Trump's Department of Defense is requesting an additional $25 billion for its base budget and $5 billion for the fund that pays for ongoing wars. The Wall Street Journal's Ben Kesling reports from the Pentagon.
Wall Street has high expectations President Trump and Congress will get things done this year. Maybe too high? Trip Miller at Gullane Capital Partners explains how investors should read all the news out of Washington.
From Profit to the Presidency: Is Lying the New Path to Success?
The stars of the hit series on challenging old depictions of slavery on screen.
Altfest Personal Wealth Management's Paul Palazzo joins Veronica Dagher to offer expert advice to listeners' personal finance questions.
Delays in disposing of illiquid investments leave some of President Trump's cabinet members facing possible restrictions on their work. The Wall Street Journal's Jean Eaglesham joins us in the studio with the details.
At some point, the Federal Reserve's rate increases will trickle down to savers, but it will continue to be a slow and uncertain process. The Wall Street Journal's Christina Rexrode joins us in the studio.
President Donald Trump's former national security adviser, Mike Flynn, was paid more than $50,000 by Russian companies shortly before he became an adviser to the then-candidate. The Wall Street Journal's Shane Harris joins us from Washington.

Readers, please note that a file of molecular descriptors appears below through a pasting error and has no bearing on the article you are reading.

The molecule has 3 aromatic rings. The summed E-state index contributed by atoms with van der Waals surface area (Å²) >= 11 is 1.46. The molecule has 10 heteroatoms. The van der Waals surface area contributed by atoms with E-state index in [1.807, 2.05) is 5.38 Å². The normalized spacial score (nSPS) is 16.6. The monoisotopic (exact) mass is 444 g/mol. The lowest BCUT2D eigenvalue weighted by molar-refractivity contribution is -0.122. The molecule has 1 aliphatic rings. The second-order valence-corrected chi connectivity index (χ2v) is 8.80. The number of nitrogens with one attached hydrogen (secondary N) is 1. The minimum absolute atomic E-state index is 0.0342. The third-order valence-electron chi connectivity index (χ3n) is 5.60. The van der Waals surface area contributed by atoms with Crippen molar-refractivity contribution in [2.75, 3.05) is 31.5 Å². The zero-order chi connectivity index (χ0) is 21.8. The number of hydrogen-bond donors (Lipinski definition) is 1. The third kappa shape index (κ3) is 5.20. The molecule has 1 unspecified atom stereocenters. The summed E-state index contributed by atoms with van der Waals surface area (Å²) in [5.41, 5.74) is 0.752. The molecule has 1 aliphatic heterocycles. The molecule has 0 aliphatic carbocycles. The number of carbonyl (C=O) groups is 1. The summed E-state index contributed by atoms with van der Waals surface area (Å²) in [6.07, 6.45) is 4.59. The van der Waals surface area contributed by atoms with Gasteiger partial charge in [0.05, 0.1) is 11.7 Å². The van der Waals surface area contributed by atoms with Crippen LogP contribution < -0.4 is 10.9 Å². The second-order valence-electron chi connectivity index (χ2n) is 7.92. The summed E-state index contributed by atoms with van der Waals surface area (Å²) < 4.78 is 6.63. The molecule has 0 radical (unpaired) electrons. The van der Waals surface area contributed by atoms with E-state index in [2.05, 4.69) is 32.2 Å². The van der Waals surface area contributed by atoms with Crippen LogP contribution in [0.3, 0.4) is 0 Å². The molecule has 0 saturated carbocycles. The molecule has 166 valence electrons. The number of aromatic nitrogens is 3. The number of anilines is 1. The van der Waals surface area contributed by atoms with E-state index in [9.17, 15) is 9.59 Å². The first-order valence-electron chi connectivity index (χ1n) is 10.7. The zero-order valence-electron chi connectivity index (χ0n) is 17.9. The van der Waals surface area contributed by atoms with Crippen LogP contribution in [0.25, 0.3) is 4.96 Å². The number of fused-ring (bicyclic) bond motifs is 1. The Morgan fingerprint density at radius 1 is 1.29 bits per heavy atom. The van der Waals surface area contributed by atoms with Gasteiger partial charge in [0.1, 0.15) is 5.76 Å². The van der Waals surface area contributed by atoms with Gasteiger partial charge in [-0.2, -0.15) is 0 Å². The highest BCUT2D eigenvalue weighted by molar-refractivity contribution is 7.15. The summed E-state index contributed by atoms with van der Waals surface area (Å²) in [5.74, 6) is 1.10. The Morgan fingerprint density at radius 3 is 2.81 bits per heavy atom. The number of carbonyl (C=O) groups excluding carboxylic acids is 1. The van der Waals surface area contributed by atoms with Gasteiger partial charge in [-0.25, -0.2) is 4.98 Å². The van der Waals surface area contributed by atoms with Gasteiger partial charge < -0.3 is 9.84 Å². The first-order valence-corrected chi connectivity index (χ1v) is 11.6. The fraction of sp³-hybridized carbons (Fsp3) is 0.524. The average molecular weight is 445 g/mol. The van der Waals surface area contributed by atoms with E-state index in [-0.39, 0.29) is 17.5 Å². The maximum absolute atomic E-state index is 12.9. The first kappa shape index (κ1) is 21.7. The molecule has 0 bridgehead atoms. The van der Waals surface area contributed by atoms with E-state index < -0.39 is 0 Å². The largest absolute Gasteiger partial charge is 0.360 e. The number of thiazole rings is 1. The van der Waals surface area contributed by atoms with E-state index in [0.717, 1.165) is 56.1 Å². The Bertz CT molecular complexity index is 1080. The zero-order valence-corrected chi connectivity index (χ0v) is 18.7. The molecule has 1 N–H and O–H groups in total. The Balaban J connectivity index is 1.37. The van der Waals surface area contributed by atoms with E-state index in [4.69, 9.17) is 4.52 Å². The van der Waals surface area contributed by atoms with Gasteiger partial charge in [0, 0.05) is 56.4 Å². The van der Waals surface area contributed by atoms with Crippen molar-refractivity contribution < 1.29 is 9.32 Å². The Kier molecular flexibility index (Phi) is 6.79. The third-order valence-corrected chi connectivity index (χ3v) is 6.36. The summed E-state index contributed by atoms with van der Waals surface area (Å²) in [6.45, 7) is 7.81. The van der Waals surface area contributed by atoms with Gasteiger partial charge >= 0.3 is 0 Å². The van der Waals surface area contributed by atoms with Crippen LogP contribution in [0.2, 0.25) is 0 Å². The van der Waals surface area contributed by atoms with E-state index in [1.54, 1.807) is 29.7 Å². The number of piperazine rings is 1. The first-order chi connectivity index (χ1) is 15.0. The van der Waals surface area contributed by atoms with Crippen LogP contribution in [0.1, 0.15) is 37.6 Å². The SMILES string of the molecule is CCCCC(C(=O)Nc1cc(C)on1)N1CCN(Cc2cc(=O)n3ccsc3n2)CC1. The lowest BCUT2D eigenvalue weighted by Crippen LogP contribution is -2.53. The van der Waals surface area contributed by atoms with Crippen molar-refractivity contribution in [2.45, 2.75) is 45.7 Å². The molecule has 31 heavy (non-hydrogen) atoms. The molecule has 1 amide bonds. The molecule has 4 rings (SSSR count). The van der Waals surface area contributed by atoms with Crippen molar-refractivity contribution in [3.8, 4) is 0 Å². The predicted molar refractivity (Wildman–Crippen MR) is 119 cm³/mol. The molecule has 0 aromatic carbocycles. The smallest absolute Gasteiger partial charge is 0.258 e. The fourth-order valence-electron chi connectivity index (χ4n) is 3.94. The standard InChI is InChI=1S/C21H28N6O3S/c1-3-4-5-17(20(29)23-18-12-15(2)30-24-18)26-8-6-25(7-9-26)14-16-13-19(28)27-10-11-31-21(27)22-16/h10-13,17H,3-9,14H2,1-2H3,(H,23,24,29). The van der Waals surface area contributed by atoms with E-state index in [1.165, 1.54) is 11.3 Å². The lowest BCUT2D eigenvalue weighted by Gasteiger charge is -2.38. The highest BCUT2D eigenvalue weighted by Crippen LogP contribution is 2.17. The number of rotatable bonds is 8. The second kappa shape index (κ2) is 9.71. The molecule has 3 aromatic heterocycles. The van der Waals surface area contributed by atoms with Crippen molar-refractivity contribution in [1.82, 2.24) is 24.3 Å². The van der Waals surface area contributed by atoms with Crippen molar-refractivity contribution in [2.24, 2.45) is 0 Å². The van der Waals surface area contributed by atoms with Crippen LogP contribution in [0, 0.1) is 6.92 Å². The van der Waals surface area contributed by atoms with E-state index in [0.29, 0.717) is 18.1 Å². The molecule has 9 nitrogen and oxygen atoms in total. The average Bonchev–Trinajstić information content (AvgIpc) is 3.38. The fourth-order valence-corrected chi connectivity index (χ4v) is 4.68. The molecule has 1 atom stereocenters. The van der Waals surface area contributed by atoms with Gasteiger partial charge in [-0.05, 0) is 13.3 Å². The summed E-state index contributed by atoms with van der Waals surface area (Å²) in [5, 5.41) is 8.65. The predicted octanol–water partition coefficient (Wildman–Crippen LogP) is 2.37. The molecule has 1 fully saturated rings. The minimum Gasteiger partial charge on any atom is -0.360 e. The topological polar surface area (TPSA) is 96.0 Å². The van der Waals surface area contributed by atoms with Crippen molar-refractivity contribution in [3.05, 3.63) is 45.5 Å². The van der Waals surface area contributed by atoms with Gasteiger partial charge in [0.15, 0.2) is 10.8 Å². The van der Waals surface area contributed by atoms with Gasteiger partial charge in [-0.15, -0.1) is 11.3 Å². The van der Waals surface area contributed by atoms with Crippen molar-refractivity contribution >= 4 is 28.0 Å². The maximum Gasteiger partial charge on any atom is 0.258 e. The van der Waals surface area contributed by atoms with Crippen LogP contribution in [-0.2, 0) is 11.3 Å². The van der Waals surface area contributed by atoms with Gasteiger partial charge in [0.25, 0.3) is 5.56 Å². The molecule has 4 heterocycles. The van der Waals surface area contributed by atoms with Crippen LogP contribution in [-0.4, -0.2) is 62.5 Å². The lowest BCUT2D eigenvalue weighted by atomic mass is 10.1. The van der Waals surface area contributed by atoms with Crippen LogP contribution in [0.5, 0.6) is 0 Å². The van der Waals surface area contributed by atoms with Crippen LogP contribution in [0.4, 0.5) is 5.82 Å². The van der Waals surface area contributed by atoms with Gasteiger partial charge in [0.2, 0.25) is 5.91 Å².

Twitter notified McDonald's that its corporate account was compromised after a message critical of President Donald Trump lit up the social media network. The Wall Street Journal's Julie Jargon has the latest details from Los Angeles.
Liz Frugalwoods, founder of money-saving site Frugalwoods.com, joins Catey Hill and Quentin Fottrell to discuss how cutting costs and the right perspective allows her to raise her daughter on $75 dollars a month.
William D. Cohan returns to definitively break down the importance of Wall Street, and how it can restore trust and transparency so that it can work correctly again.
Two federal judges have blocked President Donald Trump's latest travel ban, which temporarily blocked travelers from six majority-Muslim countries. The Wall Journal's Ashby Jones joins us in the studio with a look at what it means.
Justin Lahart joins Miriam Gottfried and Alex Frangos to talk about how President Trump's new immigration rules could impact food prices. Then, Dan Gallagher comes on the show to discuss Intel's deal for Mobileye and what might be the next takeover target in the race to build self-driving cars.